New Zealand 175 for 3 (Young 70, Nicholls 50*, Shoriful 2-32) beat Bangladesh 171 (Shanto 76, Milne 4-34, McConchie 2-18, Boult 2-33) by seven wickets
A four-wicket haul for Adam Milne, some useful contributions from their part-time bowlers, and Will Young's 70 gave New Zealand a seven-wicket win in Mirpur in their final fixture before the ODI World Cup. The hosts were always behind in the game after being bowled out for 171 and, barring a double-wicket jolt from Shoriful Islam, failed to put New Zealand under any pressure.
Young's start was watchful, needing ten balls to get his first run, but once he got off the mark with a boundary, he didn't let go of the tempo. Bangladesh's seamers tested him with the short ball, but he was up to the challenge on the pull, apart from the occasional boundaries through midwicket and cover.
It was a crucial innings given New Zealand lost Finn Allen and debutant Dean Foxcroft off back-to-back deliveries in the tenth over, leaving a slow-to-start Henry Nicholls needing to survive a period of Bangladesh bowling that was by those dismissals. Young, though, didn't feel the heat, bringing up his fifty in 64 balls, and even changing gears in its aftermath.
Young raced through the 50s and 60s with consecutive fours off Hasan Mahmud in the 26th over, followed by ten runs in two balls off Nasum Ahmed in the 28th. He eventually fell for 70 in the 30th over, bowled by a skiddy Nasum delivery, but by then New Zealand needed only 42 more to win. Nicholls, who stayed unbeaten on 50, and Tom Blundell did the rest with more than 15 overs to spare.
In the afternoon, Najmul Hossain Shanto's counter-attacking half-century on ODI captaincy debut took Bangladesh to 171. The No. 3 batter crunched ten fours in his 84-ball 76, but with the second-highest contribution being Mahmudullah's 21, Bangladesh ended with an underwhelming total.
It was Milne, replacing Kyle Jamieson in the XI, who dealt the early blow. He sent in a searing yorker in the second over of the match to dismiss debutant Zakir Hasan and, then, in the sixth over, had Towhid Hridoy slicing to cover. Sandwiched between those two dismissals was Trent Boult getting opener Tanzid Hasan caught at first slip. All that left Bangladesh at 35 for 3 and desperately searching for stability.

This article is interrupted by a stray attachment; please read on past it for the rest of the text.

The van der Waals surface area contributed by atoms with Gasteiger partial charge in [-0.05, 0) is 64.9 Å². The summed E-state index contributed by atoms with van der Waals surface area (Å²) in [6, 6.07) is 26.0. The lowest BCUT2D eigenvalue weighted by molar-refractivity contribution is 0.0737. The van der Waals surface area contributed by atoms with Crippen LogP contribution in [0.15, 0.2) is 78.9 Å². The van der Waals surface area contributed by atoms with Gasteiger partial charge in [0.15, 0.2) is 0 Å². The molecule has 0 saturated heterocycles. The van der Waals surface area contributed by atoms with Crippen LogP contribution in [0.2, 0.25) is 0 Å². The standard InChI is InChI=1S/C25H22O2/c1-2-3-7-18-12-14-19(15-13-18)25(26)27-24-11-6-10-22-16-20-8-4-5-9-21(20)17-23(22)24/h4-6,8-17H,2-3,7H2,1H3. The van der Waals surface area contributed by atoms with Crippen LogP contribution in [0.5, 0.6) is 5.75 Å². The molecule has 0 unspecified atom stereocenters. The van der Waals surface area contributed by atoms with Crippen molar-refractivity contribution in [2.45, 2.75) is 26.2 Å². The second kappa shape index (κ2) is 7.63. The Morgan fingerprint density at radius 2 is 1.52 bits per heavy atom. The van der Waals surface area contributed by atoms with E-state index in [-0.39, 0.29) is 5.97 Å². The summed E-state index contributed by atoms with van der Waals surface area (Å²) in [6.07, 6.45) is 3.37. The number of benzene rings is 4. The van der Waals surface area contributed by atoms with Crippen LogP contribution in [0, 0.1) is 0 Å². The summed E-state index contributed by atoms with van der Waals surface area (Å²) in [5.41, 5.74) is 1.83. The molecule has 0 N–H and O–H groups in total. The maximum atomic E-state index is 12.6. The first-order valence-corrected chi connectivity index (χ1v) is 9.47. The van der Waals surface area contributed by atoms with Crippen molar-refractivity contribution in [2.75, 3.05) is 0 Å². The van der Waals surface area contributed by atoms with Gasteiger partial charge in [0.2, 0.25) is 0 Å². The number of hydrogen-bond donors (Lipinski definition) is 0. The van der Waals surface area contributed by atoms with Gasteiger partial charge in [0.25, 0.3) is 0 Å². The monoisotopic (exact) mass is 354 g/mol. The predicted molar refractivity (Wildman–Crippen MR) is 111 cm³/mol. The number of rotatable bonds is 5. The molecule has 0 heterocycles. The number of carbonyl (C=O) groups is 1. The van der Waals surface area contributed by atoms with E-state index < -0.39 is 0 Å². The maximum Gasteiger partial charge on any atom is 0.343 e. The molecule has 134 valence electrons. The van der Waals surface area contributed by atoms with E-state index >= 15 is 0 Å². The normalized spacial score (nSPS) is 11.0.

Shanto - the stand-in captain for the original stand-in captain Litton Das - provided part of it by holding one end up. He hit six fours inside the first ten overs to race away to 31 in just 26 balls, and also looked comfortable against the bouncers that the New Zealand pacers peppered him with. He was not afraid to take on Ish Sodhi early, and even successfully played the reverse sweep. By the time the 20th over ended, Shanto had reached his fifth ODI half-century.
But New Zealand captain Lockie Ferguson ended Mushfiqur Rahim's 25-ball vigil with a short ball that rolled back onto his stumps, and Milne returned to dismiss Mahmudullah. That left Shanto to play with the lower order and even though he shepherded the innings for a while, he eventually fell to the part-time offspin of Cole McConchie while attempting another reverse sweep.
That was just the opening New Zealand needed, and over the next three overs, they cleaned up the tail. McConchie had Nasum stumped, Rachin Ravindra had Hasan lbw, and Milne finished with 4 for 34 when he had Shoriful, the last man to be dismissed, caught at cover.
For Sodhi, who took 6 for 39 in the second ODI, it was a forgettable outing, conceding 40 runs in six wicketless overs. With Ferguson looking for spin overs from elsewhere, Ravindra and McConchie stepped up on Sodhi's off-colour day to prise out lower-order wickets. Together, the pair returned figures of 10-1-38-3, while Boult finished with two wickets.
After sealing the series, New Zealand now fly to Hyderabad in India for their World Cup warm-up fixture against Pakistan. Bangladesh, who just announced their squad for the competition, will go to Guwahati in north-east India for their warm-up match against Sri Lanka. The two sides will link up again for two Tests after the World Cup.